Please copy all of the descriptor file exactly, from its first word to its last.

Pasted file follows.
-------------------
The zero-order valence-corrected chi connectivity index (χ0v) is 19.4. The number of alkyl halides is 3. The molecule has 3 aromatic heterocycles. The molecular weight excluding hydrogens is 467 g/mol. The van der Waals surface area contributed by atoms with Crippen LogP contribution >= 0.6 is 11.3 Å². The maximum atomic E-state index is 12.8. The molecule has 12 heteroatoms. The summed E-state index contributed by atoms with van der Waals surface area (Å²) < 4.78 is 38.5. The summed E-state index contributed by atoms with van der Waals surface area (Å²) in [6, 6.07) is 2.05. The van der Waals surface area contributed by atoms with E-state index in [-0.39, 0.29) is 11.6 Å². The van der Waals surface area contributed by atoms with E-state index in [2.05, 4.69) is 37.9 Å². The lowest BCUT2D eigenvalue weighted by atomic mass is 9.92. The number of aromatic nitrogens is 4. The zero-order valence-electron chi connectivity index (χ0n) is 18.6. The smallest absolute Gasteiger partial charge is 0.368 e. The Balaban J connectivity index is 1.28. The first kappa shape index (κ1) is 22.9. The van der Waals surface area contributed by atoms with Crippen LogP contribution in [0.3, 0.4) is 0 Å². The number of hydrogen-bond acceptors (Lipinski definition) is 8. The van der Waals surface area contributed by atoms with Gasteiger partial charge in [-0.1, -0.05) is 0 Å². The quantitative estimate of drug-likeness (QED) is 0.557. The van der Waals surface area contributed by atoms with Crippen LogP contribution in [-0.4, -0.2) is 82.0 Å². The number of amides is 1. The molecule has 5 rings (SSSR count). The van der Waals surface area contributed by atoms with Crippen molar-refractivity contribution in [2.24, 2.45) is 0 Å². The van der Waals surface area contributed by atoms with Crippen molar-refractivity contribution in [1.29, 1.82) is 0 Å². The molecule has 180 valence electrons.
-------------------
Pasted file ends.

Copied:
The zero-order valence-corrected chi connectivity index (χ0v) is 19.4. The number of alkyl halides is 3. The molecule has 3 aromatic heterocycles. The molecular weight excluding hydrogens is 467 g/mol. The van der Waals surface area contributed by atoms with Crippen LogP contribution >= 0.6 is 11.3 Å². The maximum atomic E-state index is 12.8. The molecule has 12 heteroatoms. The summed E-state index contributed by atoms with van der Waals surface area (Å²) < 4.78 is 38.5. The summed E-state index contributed by atoms with van der Waals surface area (Å²) in [6, 6.07) is 2.05. The van der Waals surface area contributed by atoms with E-state index in [-0.39, 0.29) is 11.6 Å². The van der Waals surface area contributed by atoms with E-state index in [2.05, 4.69) is 37.9 Å². The lowest BCUT2D eigenvalue weighted by atomic mass is 9.92. The number of aromatic nitrogens is 4. The zero-order valence-electron chi connectivity index (χ0n) is 18.6. The smallest absolute Gasteiger partial charge is 0.368 e. The Balaban J connectivity index is 1.28. The first kappa shape index (κ1) is 22.9. The van der Waals surface area contributed by atoms with Crippen LogP contribution in [0.3, 0.4) is 0 Å². The number of hydrogen-bond acceptors (Lipinski definition) is 8. The van der Waals surface area contributed by atoms with Gasteiger partial charge in [-0.1, -0.05) is 0 Å². The quantitative estimate of drug-likeness (QED) is 0.557. The van der Waals surface area contributed by atoms with Crippen LogP contribution in [-0.4, -0.2) is 82.0 Å². The number of amides is 1. The molecule has 5 rings (SSSR count). The van der Waals surface area contributed by atoms with Crippen molar-refractivity contribution in [2.24, 2.45) is 0 Å². The van der Waals surface area contributed by atoms with Crippen molar-refractivity contribution in [1.29, 1.82) is 0 Å². The molecule has 180 valence electrons.